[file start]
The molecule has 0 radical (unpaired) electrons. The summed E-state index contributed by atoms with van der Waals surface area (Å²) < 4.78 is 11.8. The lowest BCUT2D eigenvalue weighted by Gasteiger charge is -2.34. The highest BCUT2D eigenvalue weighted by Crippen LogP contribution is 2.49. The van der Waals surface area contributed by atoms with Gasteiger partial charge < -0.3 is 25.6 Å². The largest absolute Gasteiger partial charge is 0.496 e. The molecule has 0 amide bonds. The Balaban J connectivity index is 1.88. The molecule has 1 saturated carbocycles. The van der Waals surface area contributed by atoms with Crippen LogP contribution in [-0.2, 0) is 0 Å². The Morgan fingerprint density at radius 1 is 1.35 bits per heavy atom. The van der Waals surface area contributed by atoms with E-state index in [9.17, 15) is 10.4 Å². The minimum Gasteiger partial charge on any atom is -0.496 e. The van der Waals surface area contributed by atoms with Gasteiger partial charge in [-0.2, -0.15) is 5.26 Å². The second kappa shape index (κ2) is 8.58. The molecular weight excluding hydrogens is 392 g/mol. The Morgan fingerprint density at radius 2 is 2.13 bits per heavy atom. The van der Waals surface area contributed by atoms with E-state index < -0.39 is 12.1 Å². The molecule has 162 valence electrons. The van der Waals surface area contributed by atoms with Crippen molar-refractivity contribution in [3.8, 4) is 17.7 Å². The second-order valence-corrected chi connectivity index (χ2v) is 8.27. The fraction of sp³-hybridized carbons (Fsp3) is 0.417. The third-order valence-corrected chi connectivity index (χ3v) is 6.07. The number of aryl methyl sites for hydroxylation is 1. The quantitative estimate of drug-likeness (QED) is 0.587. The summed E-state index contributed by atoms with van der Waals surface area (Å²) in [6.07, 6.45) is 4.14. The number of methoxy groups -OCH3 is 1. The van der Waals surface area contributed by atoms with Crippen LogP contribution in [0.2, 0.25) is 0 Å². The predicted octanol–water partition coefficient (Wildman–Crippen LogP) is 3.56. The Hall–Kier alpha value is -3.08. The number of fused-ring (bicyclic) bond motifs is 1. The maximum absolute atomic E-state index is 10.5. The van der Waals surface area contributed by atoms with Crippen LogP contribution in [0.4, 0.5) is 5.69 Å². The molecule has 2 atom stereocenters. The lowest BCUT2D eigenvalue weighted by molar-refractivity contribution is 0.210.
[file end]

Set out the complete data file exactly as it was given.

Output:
The molecule has 0 radical (unpaired) electrons. The summed E-state index contributed by atoms with van der Waals surface area (Å²) < 4.78 is 11.8. The lowest BCUT2D eigenvalue weighted by Gasteiger charge is -2.34. The highest BCUT2D eigenvalue weighted by Crippen LogP contribution is 2.49. The van der Waals surface area contributed by atoms with Gasteiger partial charge < -0.3 is 25.6 Å². The largest absolute Gasteiger partial charge is 0.496 e. The molecule has 0 amide bonds. The Balaban J connectivity index is 1.88. The molecule has 1 saturated carbocycles. The van der Waals surface area contributed by atoms with Crippen LogP contribution in [-0.2, 0) is 0 Å². The Morgan fingerprint density at radius 1 is 1.35 bits per heavy atom. The van der Waals surface area contributed by atoms with E-state index in [9.17, 15) is 10.4 Å². The minimum Gasteiger partial charge on any atom is -0.496 e. The van der Waals surface area contributed by atoms with Gasteiger partial charge in [-0.2, -0.15) is 5.26 Å². The second kappa shape index (κ2) is 8.58. The molecular weight excluding hydrogens is 392 g/mol. The Morgan fingerprint density at radius 2 is 2.13 bits per heavy atom. The van der Waals surface area contributed by atoms with E-state index < -0.39 is 12.1 Å². The molecule has 162 valence electrons. The van der Waals surface area contributed by atoms with Crippen molar-refractivity contribution in [3.8, 4) is 17.7 Å². The second-order valence-corrected chi connectivity index (χ2v) is 8.27. The fraction of sp³-hybridized carbons (Fsp3) is 0.417. The third-order valence-corrected chi connectivity index (χ3v) is 6.07. The number of aryl methyl sites for hydroxylation is 1. The quantitative estimate of drug-likeness (QED) is 0.587. The summed E-state index contributed by atoms with van der Waals surface area (Å²) in [6.07, 6.45) is 4.14. The number of methoxy groups -OCH3 is 1. The van der Waals surface area contributed by atoms with Crippen LogP contribution in [0.2, 0.25) is 0 Å². The predicted octanol–water partition coefficient (Wildman–Crippen LogP) is 3.56. The Hall–Kier alpha value is -3.08. The number of fused-ring (bicyclic) bond motifs is 1. The maximum absolute atomic E-state index is 10.5. The van der Waals surface area contributed by atoms with Crippen LogP contribution in [0.4, 0.5) is 5.69 Å². The molecule has 2 atom stereocenters. The lowest BCUT2D eigenvalue weighted by molar-refractivity contribution is 0.210.